A mysterious cosmic explosion has created a brilliant flash of light in the space between two distant galaxies over 3 billion light-years away. The optical flash, one of the brightest blue light explosions in the universe, lasted only a few days. It is the latest example of a rare species of brief astronomical event called Luminous Fast Blue Optical Transients (LFBOT).

Mystery of LFBOT

LFBOTs remain an absolute mystery to this day. The first event was observed only in 2018. Designated AT2018COW, it was located in the spiral arm of its galaxy, 200 million light-years away. Nicknamed the Cow, it was up to 100 times brighter than a normal supernova and was also bright in radio waves, ultraviolet, and X-rays.

If it had been a supernova, it would have behaved strangely. Usually, they remain bright for weeks or even months and have a recognizable spectrum. In contrast, the Cow faded after a few days. Similar bursts of light are discovered at a rate of about one per year and are nicknamed after animals based on the last three letters of their designation.

Other LFBOTs have been nicknamed the Camel, the Koala, and the Tasmanian Devil. The latest discovery, detected by the Zwicky Transient Facility at the Palomar Observatory in California on April 10, is designated AT2023FHN and has therefore been nicknamed the Finch.

Unusual Location of the Explosion

After the initial detection by LFBOT, a planned sequence of observations was carried out by ground-based and space telescopes. Gemini South telescope in Chile measured the spectrum and found it to be 20,000°C. Not as hot as some massive stars, but certainly not as hot as a supernova. Redshift measurements place it at about 3 billion light-years away, an immense distance at which only the Hubble Space Telescope could observe the host galaxy.

Strangely, the Finch is not located in a galaxy at all. All previous LFBOTs were observed in the spiral arms of galaxies. Hubble observed that the cosmic explosion was instead in intergalactic space, about 50,000 light-years from a spiral galaxy and 15,000 light-years from a small galaxy.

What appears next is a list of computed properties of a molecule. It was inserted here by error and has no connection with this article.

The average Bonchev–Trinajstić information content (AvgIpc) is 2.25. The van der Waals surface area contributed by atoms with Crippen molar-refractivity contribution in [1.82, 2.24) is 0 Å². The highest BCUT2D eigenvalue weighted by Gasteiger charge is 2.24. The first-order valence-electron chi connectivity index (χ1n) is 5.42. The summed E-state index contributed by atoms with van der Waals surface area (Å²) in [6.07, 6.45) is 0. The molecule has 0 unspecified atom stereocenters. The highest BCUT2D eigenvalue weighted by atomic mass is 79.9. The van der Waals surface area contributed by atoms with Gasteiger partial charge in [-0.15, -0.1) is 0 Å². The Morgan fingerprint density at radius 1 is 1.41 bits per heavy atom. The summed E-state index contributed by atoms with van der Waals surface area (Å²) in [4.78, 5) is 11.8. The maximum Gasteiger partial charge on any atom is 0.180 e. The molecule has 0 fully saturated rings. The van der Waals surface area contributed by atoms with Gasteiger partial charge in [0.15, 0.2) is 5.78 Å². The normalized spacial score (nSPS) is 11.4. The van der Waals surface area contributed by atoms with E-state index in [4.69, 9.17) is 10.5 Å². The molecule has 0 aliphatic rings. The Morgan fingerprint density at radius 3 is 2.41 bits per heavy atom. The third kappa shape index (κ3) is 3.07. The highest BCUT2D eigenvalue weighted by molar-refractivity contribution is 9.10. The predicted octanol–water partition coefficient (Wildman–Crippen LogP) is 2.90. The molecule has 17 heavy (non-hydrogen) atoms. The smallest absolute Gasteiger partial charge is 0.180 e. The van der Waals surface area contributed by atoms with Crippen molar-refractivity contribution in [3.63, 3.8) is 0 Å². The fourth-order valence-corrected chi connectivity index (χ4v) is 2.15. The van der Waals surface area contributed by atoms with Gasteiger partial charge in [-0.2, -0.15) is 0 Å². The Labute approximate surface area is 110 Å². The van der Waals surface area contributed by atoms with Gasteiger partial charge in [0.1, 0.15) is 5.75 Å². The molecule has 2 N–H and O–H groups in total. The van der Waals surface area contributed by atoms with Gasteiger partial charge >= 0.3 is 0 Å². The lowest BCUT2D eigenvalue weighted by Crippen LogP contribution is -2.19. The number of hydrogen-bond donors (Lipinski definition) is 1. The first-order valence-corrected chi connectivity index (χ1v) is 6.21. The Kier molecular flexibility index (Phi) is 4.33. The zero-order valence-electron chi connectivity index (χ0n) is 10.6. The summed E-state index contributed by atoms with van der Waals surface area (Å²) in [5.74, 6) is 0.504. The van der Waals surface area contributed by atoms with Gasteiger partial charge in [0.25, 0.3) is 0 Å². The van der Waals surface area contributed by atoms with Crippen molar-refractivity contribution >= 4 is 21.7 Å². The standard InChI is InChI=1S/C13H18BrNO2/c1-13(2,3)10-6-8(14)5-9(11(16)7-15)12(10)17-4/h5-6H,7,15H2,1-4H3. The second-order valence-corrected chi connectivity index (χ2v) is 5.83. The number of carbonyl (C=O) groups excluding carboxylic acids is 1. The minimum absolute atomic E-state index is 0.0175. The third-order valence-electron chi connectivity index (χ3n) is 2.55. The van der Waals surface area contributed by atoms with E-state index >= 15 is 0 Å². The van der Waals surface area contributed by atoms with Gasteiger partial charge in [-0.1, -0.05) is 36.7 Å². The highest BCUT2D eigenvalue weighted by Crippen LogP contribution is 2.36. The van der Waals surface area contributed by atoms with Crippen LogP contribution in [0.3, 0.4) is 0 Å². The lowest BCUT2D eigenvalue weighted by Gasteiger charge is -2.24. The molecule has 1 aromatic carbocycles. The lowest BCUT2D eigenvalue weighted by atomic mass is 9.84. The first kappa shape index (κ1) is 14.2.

Hubble Space Telescope image of the cosmic explosion AT2023fhn, known as the Finch, and its position near two galaxies. Credit: NASA/ESA
Hubble Space Telescope image of the cosmic explosion AT2023fhn, known as the Finch, and its position near two galaxies. Credit: NASA/ESA

Its location rules out the possibility of it being the supernova of a massive star in explosion. Instead, there are rogue stars that are ejected from a galaxy into the cosmos after encountering a supermassive black hole.

Some Possible Solutions

“The more we learn about LFBOTs, the more they surprise us,” said Ashley Chrimes (ref.), a researcher at the European Space Agency (ESA) and the lead author of a new article describing the observed LFBOT (ref.). “We have shown that LFBOTs can occur far from the center of the nearest galaxy. The Finch’s position is not what we expect for any type of supernova”.

Chrimes and her team are focusing on two possible explanations. One is that the cosmic explosion was a flash of light caused by a star being ripped apart by an intermediate-mass black hole. These black holes reside in the cores of some globular clusters, hiding at the outskirts of galaxies. Chrimes plans to eventually use the powerful optics of the James Webb Space Telescope to search for any faint globular clusters in the same location as the Finch.

Alternatively, it could have been a Kilonova, the explosion resulting from the collision of two neutron stars. The Laser Interferometer Gravitational-Wave Observatory was not operational at that time to detect any gravitational waves resulting from a neutron star merger. “The discovery raises more questions than answers” Chrimes said. “Further work is needed to understand which of the many possible explanations is the correct one”.

Stefano Gallotta
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